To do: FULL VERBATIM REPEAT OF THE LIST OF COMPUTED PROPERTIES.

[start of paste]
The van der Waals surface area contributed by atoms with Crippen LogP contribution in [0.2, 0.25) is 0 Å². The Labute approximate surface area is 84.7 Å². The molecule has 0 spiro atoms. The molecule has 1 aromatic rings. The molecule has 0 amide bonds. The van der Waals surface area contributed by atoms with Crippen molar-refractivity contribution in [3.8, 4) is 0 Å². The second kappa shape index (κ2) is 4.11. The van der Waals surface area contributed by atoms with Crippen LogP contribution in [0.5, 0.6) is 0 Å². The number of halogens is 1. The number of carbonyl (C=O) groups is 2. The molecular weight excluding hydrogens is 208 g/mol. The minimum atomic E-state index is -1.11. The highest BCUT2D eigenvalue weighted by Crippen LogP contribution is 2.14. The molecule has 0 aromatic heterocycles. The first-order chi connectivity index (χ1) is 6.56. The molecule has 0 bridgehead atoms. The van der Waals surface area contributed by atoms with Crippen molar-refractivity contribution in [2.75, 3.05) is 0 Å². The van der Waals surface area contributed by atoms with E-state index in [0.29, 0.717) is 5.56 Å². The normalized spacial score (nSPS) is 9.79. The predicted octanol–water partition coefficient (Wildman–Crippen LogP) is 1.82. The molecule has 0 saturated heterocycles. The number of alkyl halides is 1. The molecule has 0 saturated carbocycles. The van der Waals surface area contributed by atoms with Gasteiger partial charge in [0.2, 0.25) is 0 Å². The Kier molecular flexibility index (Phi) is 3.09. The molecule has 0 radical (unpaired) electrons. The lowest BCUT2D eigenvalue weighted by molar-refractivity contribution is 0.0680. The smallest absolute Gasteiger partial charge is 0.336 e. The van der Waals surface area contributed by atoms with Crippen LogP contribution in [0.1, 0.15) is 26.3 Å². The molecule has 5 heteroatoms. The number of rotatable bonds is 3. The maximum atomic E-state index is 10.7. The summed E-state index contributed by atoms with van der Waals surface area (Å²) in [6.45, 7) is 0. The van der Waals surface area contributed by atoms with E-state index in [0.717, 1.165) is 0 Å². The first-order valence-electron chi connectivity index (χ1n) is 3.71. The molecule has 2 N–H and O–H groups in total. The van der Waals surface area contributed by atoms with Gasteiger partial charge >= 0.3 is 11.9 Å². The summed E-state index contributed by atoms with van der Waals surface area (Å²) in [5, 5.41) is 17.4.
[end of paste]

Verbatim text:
The van der Waals surface area contributed by atoms with Crippen LogP contribution in [0.2, 0.25) is 0 Å². The Labute approximate surface area is 84.7 Å². The molecule has 0 spiro atoms. The molecule has 1 aromatic rings. The molecule has 0 amide bonds. The van der Waals surface area contributed by atoms with Crippen molar-refractivity contribution in [3.8, 4) is 0 Å². The second kappa shape index (κ2) is 4.11. The van der Waals surface area contributed by atoms with Crippen LogP contribution in [0.5, 0.6) is 0 Å². The number of halogens is 1. The number of carbonyl (C=O) groups is 2. The molecular weight excluding hydrogens is 208 g/mol. The minimum atomic E-state index is -1.11. The highest BCUT2D eigenvalue weighted by Crippen LogP contribution is 2.14. The molecule has 0 aromatic heterocycles. The first-order chi connectivity index (χ1) is 6.56. The molecule has 0 bridgehead atoms. The van der Waals surface area contributed by atoms with Crippen molar-refractivity contribution in [2.75, 3.05) is 0 Å². The van der Waals surface area contributed by atoms with E-state index in [0.29, 0.717) is 5.56 Å². The normalized spacial score (nSPS) is 9.79. The predicted octanol–water partition coefficient (Wildman–Crippen LogP) is 1.82. The molecule has 0 saturated heterocycles. The number of alkyl halides is 1. The molecule has 0 saturated carbocycles. The van der Waals surface area contributed by atoms with Gasteiger partial charge in [0.2, 0.25) is 0 Å². The Kier molecular flexibility index (Phi) is 3.09. The molecule has 0 radical (unpaired) electrons. The lowest BCUT2D eigenvalue weighted by molar-refractivity contribution is 0.0680. The smallest absolute Gasteiger partial charge is 0.336 e. The van der Waals surface area contributed by atoms with Crippen LogP contribution in [0.1, 0.15) is 26.3 Å². The molecule has 5 heteroatoms. The number of rotatable bonds is 3. The maximum atomic E-state index is 10.7. The summed E-state index contributed by atoms with van der Waals surface area (Å²) in [6.45, 7) is 0. The van der Waals surface area contributed by atoms with E-state index in [0.717, 1.165) is 0 Å². The first-order valence-electron chi connectivity index (χ1n) is 3.71. The molecule has 2 N–H and O–H groups in total. The van der Waals surface area contributed by atoms with Gasteiger partial charge >= 0.3 is 11.9 Å². The summed E-state index contributed by atoms with van der Waals surface area (Å²) in [5, 5.41) is 17.4.